3 April 2009

Curmudgeon? Moi?

I am not noted for being awkward.

The menion Davimack made in a comment here recently set me thinking.
(This, BTW, is one of the ways gardeners keep themselves awake in the
garden. There's nothing like "thought" to keep one alert.)

The question of "niceness" and how it fits into a functioning ego is of much
interest to me. I don't see that being "nice" is a great asset in life.
I am not, after all, "British". The cult of niceness hit the mainland
possibly centuries ago and it continues to produce very strange habits of
manners and protocol that would have you laughed out of court in the average
Irish home. There is something robust and vigourous about the Irish.

And normally I don't have to think much about "The Irish", either.
When you are embedded in a culture, you can take it or leave it, it seems to me.
However, whenever I travel in "le monde anglo-saxon", every time I open my mouth it seems to be an excuse for people who have never been to Ireland to ask interesting questions (which I invariably cannot seem to answer) about Saint Patrick and the nicities of sheep farming. Ireland travels in the popular imagination as a rustic place full of jolly rustics. This has absolutely nothing to do with my daily life and I join in the fantasy as best as I can.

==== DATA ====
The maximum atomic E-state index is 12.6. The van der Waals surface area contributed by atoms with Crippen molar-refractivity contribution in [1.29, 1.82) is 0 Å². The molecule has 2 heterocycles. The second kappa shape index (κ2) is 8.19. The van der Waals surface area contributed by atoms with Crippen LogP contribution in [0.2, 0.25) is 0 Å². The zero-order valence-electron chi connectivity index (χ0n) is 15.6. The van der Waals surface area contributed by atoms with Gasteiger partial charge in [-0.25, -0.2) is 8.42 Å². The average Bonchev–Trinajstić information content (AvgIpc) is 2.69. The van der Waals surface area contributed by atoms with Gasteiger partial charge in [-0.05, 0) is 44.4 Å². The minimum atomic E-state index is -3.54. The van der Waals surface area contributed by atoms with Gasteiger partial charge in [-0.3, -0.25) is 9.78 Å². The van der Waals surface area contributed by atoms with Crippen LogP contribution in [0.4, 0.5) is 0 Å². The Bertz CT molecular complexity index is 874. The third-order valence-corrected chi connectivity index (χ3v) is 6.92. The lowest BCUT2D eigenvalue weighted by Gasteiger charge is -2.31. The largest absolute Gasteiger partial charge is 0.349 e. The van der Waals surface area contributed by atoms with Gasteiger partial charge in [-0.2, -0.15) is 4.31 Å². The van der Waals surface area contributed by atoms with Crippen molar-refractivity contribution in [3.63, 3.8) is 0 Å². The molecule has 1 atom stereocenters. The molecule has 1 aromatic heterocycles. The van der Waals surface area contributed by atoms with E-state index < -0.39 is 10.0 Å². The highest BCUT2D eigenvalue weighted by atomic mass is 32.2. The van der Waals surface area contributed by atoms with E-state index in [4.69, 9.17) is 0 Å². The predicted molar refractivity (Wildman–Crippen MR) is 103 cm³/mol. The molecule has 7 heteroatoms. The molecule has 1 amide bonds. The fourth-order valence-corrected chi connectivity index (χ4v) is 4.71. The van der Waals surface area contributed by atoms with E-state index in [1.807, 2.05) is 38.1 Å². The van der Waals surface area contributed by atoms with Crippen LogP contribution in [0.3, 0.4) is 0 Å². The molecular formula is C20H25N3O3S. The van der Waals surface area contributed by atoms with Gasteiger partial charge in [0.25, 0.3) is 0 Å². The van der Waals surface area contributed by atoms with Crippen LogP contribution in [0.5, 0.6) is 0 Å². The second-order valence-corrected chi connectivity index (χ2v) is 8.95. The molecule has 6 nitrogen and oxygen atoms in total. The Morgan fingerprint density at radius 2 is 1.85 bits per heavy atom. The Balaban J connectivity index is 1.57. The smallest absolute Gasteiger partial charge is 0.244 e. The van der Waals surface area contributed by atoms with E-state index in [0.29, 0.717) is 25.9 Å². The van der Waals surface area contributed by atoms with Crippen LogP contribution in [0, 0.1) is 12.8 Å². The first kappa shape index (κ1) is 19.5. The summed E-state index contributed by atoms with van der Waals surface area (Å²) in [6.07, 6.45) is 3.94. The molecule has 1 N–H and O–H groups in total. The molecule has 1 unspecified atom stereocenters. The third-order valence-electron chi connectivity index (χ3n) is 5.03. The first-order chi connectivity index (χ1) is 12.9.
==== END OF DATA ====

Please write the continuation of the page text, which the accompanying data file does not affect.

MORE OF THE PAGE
That is as nice as I can get; though if you read the last post in the thread in the title bar above, niceness, even in the nicest person, has its limits...


Blogger DaviMack said...

There's nothing like thought, though, to distract you from what you're supposed to be doing. ;) That's why I'm so happy not to be driving anyplace, here in the UK!

4/04/2009 3:54 pm  
Blogger Tales from the Birch Wood. said...

An enigmatic comment, indeed.

I saw that your bursary has not been renewed, so even I have gone into "thought" mode about how students can manage in these increasingly cruncy days.

It seems that Ireland is about to re-introduce college fees. I used have a delusion that, in middle age, I would return, all agog, to the groves of Academe and take up where I left off in the early 1970's. However, it all seems a bit much.

As for driving... just think of all the petrol money you are saving. I have a car and I get teased about it growing moss. An effort, yet again, to keep the Planet from going into meltdown has kept me walking and taking the Luas (Dublin's tramway system).

Here's wishing you a productive weekend.

4/04/2009 4:15 pm  
Blogger DaviMack said...

It's an odd world, this. I find that I'm able to work for 1/5 of the hourly rate I received in the US, and to work 20 hours per week, and still have way more spending money than I did in the US. I'm not worried so much, except that not having a bursary means that I'll probably not end up entering academia right away, if at all, because I'll need to repay student loans. It's ... a choice which is out of my hands, but which I'm not going to lament until I see the shape of the world when I get there.

Who knows, it could be that the dollar plunges so drastically that I'm able to pay them off in no time!

4/04/2009 8:34 pm  

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